Several executives still believed, in the words of one Eastern Conference GM, that “Brand had pulled a Boozer.” Translated: Brand backed out of a preordained deal, which could explain why the Clippers were so stubborn about elevating the original $70 million offer that they made him in the wake of the opt-out.
Within this week, Falk had been privately griping that Brand had been angered with what the agent termed a “take-it-or-leave-it” offer. Falk grumbled that the Clips had left no room to negotiate, no discussion about closing the gap on the $90 million Golden State offer.
So, Falk started to tell Sixers GM Ed Stefanski: Go get more cap space. This could happen. Get more. So, Stefanski unloaded two contracts, cleared $2 million and stopped thinking that Atlanta Hawks restricted free agent Josh Smith was his No. 1 priority.
After Thursday, the Clippers had no more contact with Brand. All along, everything has to go through Falk. Now, there was a price to pay for the Clips. And now, they were terrified. Falk as a filter to Brand felt like a doomsday scenario. When the agent himself became sluggish about returning the Clippers’ calls in the final hours, the franchise feared the worst. They were getting Falked.
Owner Donald Sterling was willing to renounce several players to nearly match the Sixers’ $82 million offer, but the Clips could never be sure that Falk ever presented Brand with the information. Soon, Brand was gone to Philadelphia, Corey Maggette had grabbed $50 million in Golden State and David Falk had returned to orchestrate a July power play out of his old playbook.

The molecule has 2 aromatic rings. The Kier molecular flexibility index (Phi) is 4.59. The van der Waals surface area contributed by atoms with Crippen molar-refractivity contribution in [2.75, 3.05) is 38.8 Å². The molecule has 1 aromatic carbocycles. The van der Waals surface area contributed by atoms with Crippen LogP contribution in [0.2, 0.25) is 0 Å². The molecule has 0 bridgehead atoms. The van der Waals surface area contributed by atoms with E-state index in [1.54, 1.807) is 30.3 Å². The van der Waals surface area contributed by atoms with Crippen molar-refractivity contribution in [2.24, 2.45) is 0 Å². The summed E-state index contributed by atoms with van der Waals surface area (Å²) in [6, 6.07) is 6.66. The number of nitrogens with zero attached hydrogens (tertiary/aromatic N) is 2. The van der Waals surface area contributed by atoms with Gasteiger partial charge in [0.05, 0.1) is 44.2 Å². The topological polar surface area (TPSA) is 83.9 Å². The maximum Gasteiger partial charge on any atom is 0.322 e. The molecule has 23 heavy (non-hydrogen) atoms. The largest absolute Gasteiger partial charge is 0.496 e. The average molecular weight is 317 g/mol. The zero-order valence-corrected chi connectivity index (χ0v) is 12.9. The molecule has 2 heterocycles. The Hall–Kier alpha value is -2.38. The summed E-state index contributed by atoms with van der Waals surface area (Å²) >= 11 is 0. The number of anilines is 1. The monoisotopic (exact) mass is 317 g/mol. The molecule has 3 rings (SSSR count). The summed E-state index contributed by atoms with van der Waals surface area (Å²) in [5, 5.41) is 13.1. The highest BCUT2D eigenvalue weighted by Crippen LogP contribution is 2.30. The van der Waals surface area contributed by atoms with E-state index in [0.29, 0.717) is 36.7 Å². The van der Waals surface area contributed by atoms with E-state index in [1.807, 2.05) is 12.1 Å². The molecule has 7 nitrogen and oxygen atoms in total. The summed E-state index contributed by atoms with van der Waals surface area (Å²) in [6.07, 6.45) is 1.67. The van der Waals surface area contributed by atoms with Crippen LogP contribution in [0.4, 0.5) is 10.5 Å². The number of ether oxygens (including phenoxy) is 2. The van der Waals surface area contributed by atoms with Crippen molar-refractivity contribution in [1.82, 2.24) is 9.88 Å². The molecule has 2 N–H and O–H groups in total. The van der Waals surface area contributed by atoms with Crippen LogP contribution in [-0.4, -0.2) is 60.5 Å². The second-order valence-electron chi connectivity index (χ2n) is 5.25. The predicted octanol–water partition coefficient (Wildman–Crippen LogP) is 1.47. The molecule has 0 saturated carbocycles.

“Once they let Brand opt out, they had to know that Falk would come back and bite them in the ass,” one GM said. “Did they think he wasn’t going to turn this into some kind of a drama? He was dying to get back into the spotlight here, to get himself a lot of attention again.”
Back in the ’80s and ’90s, Falk was shoulder to shoulder with David Stern as the most powerful suit in the sport. Michael Jordan was his calling card, the front man for a stable of clients that included Patrick Ewing, Alonzo Mourning and James Worthy. He was a ubiquitous public presence, the de facto president of the players’ union and a man every league executive feared, if crossed, could run him right out of a job.